Refusal of Employment as Employer Defense
Workers’ compensation disability benefits are payable based on the nature of the employee’s work-related injury or illness and the employee’s corresponding lack of earning capacity. When an employee can return to work, his disability benefit payments will cease. In some instances, an employee’s benefits are based on his inability to obtain work due to his condition. However, employers may counter that the fault lies with the employee, not his condition, because the employee has unreasonably refused to engage in suitable work. For example, an employer may prevail when an employee refuses a lighter work position offered by his employer. The employer carries the burden of demonstrating that the employee possesses the ability to perform the offered position.
Generally, the employee’s benefits will be suspended for as long as he refuses to accept the suitable work offered. There is a dichotomy of holdings among the states with respect to the end of the suspension. In one respect, it has been held that the suspension ends when the employee deigns to accept it, even if the offered position is no longer available. The foundation of this holding is that only the employee’s actions can terminate the suspension period. The act of the employer in, for example, withdrawing the offer, has no effect on the suspension period. In another respect, it has been held that the suspension period ends on the date that the position becomes unavailable. Here, the reasoning is that it is no longer the employee’s refusal that is keeping him from obtaining the suitable position but, rather, the mere fact that there is no longer a position to refuse.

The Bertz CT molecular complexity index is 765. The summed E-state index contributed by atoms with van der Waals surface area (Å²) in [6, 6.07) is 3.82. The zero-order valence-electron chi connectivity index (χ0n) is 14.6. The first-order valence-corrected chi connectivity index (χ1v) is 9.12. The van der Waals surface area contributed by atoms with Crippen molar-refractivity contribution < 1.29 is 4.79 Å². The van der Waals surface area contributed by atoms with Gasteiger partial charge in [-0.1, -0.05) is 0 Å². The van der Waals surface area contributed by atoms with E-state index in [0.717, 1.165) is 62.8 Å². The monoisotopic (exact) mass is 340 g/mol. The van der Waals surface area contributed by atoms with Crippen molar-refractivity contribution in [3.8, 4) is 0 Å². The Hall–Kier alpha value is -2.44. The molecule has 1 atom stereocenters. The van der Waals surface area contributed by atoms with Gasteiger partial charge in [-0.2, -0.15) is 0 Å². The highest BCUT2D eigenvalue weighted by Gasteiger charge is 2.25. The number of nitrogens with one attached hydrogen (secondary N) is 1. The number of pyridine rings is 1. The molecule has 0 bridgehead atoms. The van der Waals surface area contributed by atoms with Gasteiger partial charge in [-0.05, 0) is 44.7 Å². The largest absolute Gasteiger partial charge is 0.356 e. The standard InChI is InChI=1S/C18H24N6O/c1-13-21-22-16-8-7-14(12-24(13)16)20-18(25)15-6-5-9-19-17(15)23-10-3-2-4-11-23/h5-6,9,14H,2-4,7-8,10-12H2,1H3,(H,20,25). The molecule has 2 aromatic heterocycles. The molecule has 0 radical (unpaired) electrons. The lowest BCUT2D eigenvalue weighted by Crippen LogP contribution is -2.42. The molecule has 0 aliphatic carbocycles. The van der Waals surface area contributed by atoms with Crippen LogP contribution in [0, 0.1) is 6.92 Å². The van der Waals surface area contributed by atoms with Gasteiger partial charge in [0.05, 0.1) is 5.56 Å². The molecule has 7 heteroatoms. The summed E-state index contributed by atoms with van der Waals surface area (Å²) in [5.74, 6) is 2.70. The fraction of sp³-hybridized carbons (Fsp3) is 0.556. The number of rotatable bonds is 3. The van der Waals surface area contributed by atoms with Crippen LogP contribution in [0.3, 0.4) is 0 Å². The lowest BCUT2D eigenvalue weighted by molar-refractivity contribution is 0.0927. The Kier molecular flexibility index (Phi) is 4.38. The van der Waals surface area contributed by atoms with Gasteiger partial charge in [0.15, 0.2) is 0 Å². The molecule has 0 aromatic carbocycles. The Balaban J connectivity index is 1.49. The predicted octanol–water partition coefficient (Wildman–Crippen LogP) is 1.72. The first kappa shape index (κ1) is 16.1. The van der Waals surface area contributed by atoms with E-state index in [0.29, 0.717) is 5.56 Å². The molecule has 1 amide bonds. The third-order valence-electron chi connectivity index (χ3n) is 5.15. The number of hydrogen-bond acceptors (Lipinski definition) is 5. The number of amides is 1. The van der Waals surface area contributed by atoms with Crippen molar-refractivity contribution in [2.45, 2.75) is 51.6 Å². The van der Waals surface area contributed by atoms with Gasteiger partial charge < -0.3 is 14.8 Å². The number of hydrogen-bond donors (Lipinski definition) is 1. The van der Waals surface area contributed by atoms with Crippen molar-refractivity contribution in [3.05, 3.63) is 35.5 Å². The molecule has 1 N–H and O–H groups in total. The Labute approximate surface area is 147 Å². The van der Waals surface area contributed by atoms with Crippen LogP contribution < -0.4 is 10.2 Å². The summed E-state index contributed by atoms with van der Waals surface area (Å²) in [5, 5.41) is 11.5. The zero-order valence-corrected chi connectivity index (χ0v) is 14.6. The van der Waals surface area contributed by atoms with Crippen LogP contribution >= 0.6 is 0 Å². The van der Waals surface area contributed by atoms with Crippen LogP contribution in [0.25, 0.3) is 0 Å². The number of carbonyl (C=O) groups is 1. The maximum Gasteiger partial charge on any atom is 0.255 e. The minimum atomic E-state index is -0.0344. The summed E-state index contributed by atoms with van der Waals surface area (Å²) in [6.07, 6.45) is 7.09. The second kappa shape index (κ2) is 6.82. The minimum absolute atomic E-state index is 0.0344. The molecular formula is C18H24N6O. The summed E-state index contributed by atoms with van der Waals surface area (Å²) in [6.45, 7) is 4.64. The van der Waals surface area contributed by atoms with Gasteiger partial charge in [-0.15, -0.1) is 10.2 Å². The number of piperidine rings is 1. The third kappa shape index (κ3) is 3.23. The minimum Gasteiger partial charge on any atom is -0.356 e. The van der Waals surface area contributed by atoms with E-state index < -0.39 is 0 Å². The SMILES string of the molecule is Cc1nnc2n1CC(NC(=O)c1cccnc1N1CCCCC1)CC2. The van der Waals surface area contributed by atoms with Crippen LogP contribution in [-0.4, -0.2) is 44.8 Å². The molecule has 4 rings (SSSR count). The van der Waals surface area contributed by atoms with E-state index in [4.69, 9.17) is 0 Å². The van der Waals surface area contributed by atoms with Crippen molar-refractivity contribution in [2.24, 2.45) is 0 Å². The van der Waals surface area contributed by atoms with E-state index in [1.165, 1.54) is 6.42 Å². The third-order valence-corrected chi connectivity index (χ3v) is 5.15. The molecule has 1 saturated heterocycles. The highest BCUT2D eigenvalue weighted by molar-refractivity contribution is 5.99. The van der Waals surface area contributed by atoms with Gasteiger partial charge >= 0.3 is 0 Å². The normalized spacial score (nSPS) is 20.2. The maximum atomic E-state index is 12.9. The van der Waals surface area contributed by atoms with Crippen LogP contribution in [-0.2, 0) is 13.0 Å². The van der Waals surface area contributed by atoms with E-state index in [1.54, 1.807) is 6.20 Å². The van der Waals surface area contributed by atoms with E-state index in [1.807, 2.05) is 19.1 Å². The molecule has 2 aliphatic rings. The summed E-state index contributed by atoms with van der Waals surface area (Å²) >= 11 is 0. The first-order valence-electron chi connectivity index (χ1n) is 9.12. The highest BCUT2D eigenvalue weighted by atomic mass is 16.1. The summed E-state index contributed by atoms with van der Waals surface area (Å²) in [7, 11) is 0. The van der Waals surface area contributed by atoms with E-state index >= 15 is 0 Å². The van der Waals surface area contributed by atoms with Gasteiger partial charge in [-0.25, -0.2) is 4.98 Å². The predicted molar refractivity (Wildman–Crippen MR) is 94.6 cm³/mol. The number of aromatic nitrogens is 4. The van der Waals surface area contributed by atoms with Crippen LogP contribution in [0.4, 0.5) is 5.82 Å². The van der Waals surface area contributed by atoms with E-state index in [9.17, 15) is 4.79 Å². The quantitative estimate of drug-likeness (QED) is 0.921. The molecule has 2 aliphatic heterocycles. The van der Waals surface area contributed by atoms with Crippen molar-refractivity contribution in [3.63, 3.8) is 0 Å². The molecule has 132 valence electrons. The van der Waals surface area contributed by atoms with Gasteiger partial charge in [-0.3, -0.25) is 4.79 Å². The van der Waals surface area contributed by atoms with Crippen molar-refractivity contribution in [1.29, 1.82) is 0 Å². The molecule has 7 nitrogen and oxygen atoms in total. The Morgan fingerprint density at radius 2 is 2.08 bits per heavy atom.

Copyright 2012 LexisNexis, a division of Reed Elsevier Inc.